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Here Are All the Ways the Dog Dies—and Almost Dies—in A Dog’s Journey

A dog stands up with his paws on Dennis Quaid’s shoulders in a field that contains gravestones.
Photo illustration by Slate. Photos by Amblin Entertainment/Universal Pictures and vyasphoto/iStock/Getty Images Plus.

If you saw A Dog’s Purpose two years ago, then you already have a pretty good idea of what you’re getting into with the movie’s new sequel: the corny dialogue, the contrived plot, the butt-clenching sense of dread …

Oh, what’s that? You thought A Dog’s Purpose was supposed to be an uplifting, family-friendly adventure, not a horror movie? Allow me to refresh your memory, then. The premise of A Dog’s Purpose is that a dog named Bailey is reincarnated over and over, in an endless cycle of suffering, while trying to figure out his reason for living. Inspiring? Perhaps. But this dog also dies so many times over the course of those two hours—from old age, euthanasia, even a gunshot wound—that dog lovers in the audience can only live in fear of what will kill Bailey next.

This vicious cycle continues into A Dog’s Journey, where this time Bailey’s mission is to protect CJ, the perpetually imperiled granddaughter of his most beloved owner from the first movie, Ethan. This proves just as harrowing as the events of the original, so if you’re going to subject yourself to this, you may want to read up on all the ways that Bailey dies (or very nearly dies), so you can be sure you’re up for every agonizing moment.

All the Ways the Dog Dies

1. The first dog, a St. Bernard/Australian shepherd mix named Bailey, is the same dog who survived the end of A Dog’s Purpose. He is euthanized in the barn by a vet after Ethan finds a lump on his belly.

2. The second dog, a beagle named Molly, dies after CJ’s no-good ex-boyfriend runs her car off the road, causing it to flip over. There’s no blood, but Molly doesn’t exactly die instantly, either.

3. The third dog, a droopy mastiff named Big Dog, wanders into a patch of forest to die of old age out of the sight of his owner, Joe.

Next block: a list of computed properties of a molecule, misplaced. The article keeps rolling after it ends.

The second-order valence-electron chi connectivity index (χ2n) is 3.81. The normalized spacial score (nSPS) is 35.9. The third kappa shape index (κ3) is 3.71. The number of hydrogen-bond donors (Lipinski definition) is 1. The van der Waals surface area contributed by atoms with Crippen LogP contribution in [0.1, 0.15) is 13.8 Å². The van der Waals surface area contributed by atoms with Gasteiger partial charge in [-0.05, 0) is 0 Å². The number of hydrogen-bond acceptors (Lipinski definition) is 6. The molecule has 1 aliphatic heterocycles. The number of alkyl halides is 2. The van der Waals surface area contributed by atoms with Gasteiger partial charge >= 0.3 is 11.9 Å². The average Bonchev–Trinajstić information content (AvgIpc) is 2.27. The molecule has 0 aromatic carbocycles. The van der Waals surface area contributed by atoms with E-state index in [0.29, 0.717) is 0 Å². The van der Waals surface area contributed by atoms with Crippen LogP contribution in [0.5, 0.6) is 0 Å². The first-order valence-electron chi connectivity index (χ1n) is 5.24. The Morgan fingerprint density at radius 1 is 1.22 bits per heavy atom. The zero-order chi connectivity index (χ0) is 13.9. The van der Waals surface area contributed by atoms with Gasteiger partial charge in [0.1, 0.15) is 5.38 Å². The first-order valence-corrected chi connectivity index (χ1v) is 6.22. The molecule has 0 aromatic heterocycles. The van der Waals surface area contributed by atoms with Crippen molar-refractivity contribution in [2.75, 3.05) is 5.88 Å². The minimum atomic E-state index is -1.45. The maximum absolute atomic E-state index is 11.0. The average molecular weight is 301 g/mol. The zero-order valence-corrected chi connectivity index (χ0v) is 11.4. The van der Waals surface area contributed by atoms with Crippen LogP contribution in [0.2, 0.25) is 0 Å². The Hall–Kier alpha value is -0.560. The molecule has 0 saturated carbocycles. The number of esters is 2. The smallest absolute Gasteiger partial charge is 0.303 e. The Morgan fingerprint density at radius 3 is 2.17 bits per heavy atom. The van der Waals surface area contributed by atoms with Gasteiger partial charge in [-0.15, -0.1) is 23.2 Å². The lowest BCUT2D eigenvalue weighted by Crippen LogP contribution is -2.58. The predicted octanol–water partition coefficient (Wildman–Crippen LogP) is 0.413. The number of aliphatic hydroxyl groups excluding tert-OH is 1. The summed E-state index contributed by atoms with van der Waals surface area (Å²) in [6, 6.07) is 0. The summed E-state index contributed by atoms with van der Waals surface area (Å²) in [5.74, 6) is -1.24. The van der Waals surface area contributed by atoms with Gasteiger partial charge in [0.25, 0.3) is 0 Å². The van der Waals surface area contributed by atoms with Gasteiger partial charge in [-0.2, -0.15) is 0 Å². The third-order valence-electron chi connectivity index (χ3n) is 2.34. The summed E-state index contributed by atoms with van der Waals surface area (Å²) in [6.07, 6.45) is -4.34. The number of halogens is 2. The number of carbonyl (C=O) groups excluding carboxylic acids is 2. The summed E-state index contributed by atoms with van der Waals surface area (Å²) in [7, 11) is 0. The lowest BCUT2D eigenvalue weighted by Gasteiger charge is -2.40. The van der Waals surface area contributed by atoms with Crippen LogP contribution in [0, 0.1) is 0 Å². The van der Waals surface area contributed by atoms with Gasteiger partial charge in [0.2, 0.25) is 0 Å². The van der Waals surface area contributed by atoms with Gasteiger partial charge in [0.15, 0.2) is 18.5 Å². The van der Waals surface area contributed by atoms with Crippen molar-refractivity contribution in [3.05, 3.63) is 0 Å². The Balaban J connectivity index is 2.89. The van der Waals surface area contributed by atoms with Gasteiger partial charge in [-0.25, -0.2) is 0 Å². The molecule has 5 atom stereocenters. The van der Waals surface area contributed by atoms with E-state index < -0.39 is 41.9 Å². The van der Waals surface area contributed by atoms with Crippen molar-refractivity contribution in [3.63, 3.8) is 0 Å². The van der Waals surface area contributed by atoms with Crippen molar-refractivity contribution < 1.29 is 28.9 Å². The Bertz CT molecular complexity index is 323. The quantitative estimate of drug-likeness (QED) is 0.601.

4. The fourth dog, a Biewer Yorkshire terrier named Max, dies of natural causes surrounded by his loving family, finally having fulfilled his purpose.

Near-Death Experiences That the Dog Survives

1. Bailey (the St. Bernard/Australian shepherd mix) is almost kicked by an ornery horse.

2. A wheezing voice-over warns that when CJ hugs Molly (the beagle), she squeezes a little too tight, which had me worried that the dog might suffocate in her overeager owner’s arms.

3. When teenage CJ is arrested at a party where alcohol is being served, Molly gets sent to doggy jail, and I was paranoid that she might be euthanized as a result.

4. Big Dog (the mastiff) runs into the street to chase after CJ’s car. Thankfully, it’s an empty street.

5. Max (the Yorkie) easily has the most near-death experiences in the movie. The first is when he races into a busy New York City street while chasing CJ and a truck drives right over him—but he’s so small that the vehicle clears him, with Max passing narrowly between the tires.

6. Max rushes into an elevator, where his leash gets caught in the doors as the elevator begins ascending, nearly strangling him.

7. A dog rescue worker tells CJ that Max is scheduled to be euthanized the next day if he’s not adopted.

8. Max is part of a gang of dogs that are so much larger than he is I feared one might step on him.

9. Max develops a mysterious itch on his leg, which, given the earlier belly lump, was ominous enough to make the lady in the seat in front of me say, “Uh-oh.”